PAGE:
More About the Author
Born in Michigan, Professor Christopher Rollston earned his MA and Ph.D. from The Johns Hopkins University in Hebrew Bible, Dead Sea Scrolls, and ancient Northwest Semitic Languages and Literatures. He works in around a dozen ancient languages and dialects, including Hebrew, Aramaic, Phoenician, Ugaritic, Akkadian, Sahidic Coptic, Hellenistic Greek and Classical Latin. Among his research and writing foci are Scribal Education in Ancient Israel, Writing and Literacy in Ancient Israel, Wisdom Literature in the Ancient Near East, Kingship in the Hebrew Bible and the Ancient Near East, Prophetic Texts of the First Temple Period, and Inscriptions from the First and Second Temple Period. Rollston is a member of Phi Beta Kappa (Johns Hopkins University).
He has served as an Epigraphic Consultant for National Geographic (Washington, DC). Several years ago, he testified in Jerusalem in the Israeli Epigraphic Forgery Trial, as an expert witness for the prosecution. The National Endowment for the Humanities, the Society of Biblical Literature, and the American Schools of Oriental Research have funded his research.
Rollston has lectured widely in venues such as Hebrew University (Israel), Vanderbilt University, Tel Aviv University, George Washington University (Washington, DC), the University of Michigan, Duke University, Emory University, and DePaul University School of Law. He has conducted research and excavated throughout the Middle East, particularly Israel, Jordan,Lebanon, and Syria.
Rollston's recent monograph "Writing and Literacy in Ancient Israel" was selected (2011) by the American Schools of Oriental Research for the prestigious "Frank Moore Cross Prize" as the most substantial volume in the field of Northwest Semitic Epigraphy. Previously, Rollston edited a New Testament volume entitled "The Gospels according to Michael Goulder: A North American Response." He has also edited a volume entitled "Enemies and Friends of the State: Ancient Prophecy in Context" (Eisenbrauns Publishers, forthcoming). He has a forthcoming monograph entitled "Forging History in the Biblical World: Epigraphic and Literary Forgeries from the Ancient and Modern Near East, Medieval Europe and the New World." He is beginning research for a monograph on "Royal Assassination in the Hebrew Bible and the Ancient Near East."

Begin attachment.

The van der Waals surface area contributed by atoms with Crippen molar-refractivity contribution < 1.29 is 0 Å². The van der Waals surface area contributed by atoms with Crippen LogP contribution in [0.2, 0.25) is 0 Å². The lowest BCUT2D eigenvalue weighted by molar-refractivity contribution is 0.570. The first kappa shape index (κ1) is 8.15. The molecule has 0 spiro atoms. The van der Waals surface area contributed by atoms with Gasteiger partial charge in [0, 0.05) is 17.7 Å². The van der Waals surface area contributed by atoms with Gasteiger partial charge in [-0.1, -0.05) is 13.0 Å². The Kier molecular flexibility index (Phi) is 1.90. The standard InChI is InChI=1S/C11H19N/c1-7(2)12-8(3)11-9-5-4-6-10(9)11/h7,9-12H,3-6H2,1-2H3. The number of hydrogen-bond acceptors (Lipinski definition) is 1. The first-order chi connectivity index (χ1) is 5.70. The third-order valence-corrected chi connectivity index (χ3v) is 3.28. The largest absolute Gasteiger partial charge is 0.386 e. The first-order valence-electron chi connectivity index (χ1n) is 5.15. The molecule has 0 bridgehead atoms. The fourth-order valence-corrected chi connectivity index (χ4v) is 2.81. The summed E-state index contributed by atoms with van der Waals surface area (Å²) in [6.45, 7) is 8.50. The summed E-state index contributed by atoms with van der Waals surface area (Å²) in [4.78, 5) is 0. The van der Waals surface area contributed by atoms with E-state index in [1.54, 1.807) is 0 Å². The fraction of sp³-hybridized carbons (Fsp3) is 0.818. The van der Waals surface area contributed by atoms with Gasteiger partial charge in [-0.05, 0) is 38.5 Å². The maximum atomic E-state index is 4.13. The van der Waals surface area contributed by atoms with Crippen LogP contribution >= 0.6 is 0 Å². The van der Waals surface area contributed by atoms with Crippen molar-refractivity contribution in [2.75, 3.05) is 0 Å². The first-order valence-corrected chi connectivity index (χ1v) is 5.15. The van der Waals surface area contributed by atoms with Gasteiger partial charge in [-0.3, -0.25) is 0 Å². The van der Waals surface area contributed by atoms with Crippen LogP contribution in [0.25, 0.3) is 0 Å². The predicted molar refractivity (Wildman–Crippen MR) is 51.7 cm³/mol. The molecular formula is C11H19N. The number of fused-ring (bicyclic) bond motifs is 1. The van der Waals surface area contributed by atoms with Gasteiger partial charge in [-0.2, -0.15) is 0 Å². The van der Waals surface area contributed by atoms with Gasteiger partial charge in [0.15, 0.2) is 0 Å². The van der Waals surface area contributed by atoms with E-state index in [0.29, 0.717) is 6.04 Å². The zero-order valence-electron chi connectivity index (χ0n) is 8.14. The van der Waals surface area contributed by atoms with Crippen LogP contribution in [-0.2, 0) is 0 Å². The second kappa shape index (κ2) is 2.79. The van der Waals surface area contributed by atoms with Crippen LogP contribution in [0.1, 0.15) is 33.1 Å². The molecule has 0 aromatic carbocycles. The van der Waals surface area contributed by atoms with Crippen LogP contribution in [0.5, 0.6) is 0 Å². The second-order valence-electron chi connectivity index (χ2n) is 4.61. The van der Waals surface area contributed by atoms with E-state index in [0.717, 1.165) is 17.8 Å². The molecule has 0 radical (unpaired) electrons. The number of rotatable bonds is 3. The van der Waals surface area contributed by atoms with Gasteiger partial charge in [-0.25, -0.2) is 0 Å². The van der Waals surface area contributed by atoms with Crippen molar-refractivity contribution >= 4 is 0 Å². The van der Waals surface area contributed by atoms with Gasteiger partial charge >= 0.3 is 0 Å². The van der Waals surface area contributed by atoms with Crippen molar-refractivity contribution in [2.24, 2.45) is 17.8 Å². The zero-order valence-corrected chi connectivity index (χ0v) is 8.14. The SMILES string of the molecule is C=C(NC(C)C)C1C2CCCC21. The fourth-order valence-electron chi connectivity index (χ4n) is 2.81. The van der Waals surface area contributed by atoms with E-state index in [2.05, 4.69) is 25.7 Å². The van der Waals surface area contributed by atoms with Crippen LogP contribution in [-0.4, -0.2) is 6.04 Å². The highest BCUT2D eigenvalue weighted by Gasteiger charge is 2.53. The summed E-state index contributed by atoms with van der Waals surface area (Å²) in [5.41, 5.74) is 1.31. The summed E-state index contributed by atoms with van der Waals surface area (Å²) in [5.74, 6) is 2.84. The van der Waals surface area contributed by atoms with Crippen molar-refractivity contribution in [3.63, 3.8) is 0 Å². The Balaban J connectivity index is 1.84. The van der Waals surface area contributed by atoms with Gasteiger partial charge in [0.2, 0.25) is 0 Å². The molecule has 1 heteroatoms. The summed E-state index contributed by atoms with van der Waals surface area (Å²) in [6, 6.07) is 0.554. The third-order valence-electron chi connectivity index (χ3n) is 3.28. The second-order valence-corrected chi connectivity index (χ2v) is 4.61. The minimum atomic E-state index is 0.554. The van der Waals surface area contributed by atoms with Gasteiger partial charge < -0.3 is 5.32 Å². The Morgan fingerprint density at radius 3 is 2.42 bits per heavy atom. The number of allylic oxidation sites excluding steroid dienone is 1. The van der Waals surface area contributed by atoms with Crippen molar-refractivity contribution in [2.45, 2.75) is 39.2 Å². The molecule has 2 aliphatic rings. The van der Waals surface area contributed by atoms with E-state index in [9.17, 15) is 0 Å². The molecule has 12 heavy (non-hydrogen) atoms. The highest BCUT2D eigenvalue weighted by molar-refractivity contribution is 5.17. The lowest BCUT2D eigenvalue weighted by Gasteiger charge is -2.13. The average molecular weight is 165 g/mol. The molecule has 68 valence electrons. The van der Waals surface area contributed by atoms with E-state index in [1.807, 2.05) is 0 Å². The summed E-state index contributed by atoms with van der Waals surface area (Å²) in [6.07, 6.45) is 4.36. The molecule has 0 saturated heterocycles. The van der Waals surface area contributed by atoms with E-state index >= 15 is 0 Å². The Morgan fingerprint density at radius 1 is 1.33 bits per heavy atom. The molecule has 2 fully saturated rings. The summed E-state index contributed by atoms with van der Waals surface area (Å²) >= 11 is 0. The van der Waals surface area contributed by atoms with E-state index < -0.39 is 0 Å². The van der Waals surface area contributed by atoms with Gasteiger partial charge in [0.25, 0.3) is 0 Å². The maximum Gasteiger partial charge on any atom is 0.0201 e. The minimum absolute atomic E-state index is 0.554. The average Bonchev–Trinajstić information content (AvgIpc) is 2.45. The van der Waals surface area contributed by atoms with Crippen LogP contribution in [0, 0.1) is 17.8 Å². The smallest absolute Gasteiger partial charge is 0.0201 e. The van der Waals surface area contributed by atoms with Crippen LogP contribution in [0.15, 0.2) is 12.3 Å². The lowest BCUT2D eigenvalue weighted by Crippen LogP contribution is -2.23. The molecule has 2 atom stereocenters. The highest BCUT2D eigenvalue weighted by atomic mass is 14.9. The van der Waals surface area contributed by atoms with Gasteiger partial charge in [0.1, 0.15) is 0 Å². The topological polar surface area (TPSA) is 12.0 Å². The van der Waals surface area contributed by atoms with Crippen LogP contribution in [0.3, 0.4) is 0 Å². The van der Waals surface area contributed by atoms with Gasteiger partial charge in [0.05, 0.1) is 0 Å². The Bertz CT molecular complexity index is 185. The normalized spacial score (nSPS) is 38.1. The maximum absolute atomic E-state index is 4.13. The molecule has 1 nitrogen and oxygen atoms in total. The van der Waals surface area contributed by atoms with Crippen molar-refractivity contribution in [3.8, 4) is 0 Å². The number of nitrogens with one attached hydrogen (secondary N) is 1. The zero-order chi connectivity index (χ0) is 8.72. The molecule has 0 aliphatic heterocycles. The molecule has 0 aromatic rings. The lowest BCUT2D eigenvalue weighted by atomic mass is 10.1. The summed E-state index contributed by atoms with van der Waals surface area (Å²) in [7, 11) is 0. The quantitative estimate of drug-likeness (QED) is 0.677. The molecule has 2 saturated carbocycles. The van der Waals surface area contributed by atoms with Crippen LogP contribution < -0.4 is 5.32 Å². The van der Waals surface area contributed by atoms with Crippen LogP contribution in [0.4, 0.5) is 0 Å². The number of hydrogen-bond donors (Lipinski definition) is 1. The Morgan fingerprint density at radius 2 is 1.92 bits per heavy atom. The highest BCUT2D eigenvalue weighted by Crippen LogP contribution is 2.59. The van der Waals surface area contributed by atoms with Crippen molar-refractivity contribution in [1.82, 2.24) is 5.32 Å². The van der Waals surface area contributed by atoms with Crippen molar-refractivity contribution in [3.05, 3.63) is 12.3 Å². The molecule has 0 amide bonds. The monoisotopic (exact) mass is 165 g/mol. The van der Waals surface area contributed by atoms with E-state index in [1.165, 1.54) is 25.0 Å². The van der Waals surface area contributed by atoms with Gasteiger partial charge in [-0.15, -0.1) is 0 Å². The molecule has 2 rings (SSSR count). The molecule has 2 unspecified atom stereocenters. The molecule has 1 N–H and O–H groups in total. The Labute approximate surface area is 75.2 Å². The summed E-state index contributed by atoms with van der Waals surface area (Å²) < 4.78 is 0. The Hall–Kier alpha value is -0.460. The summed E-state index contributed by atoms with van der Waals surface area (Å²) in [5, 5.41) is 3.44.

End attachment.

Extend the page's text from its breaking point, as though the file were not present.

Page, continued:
He is the editor of Maarav and a member of the editorial board of Bulletin of the American Schools of Oriental Research. He has published more than one hundred articles and reviews in a number of academic venues, including the Journal of Biblical Literature, Journal of the American Oriental Society, Near Eastern Archaeology, Israel Exploration Journal, the Bulletin of the American Schools of Oriental Research, and the journal Tel Aviv. He has also published in the Huffington Post and Archaeology Magazine. Some of his recent articles have been on the Qeiyafa Ostracon, the Tel Zayit Abecedary, Pejorative Personal Names in Ancient Texts, and the Talpiyot ("Jesus Family") Tombs.
He has taught at the undergraduate, master's, and Ph.D. levels, across the canonical corpus of the Hebrew Bible, the Old Testament Apocrypha, and the Greek New Testament. After completing his Ph.D., Rollston held two consecutive post-doctoral fellowships at the Johns Hopkins University, Department of Near Eastern Studies, and for about a decade, he was the Toyozo Nakarai Professor of Old Testament and Semitic Languages at Emmanuel. Recently he was the Visiting Professor of Northwest Semitic Languages and Literatures at George Washington University, and he is currently a National Endowment for the Humanities Research Scholar at the Albright Institute of Archaeological Research (Jerusalem).
Beyond the classroom, Dr. Rollston enjoys foreign travel, antique furniture restoration, African art, Indian art, swimming, and bicycling.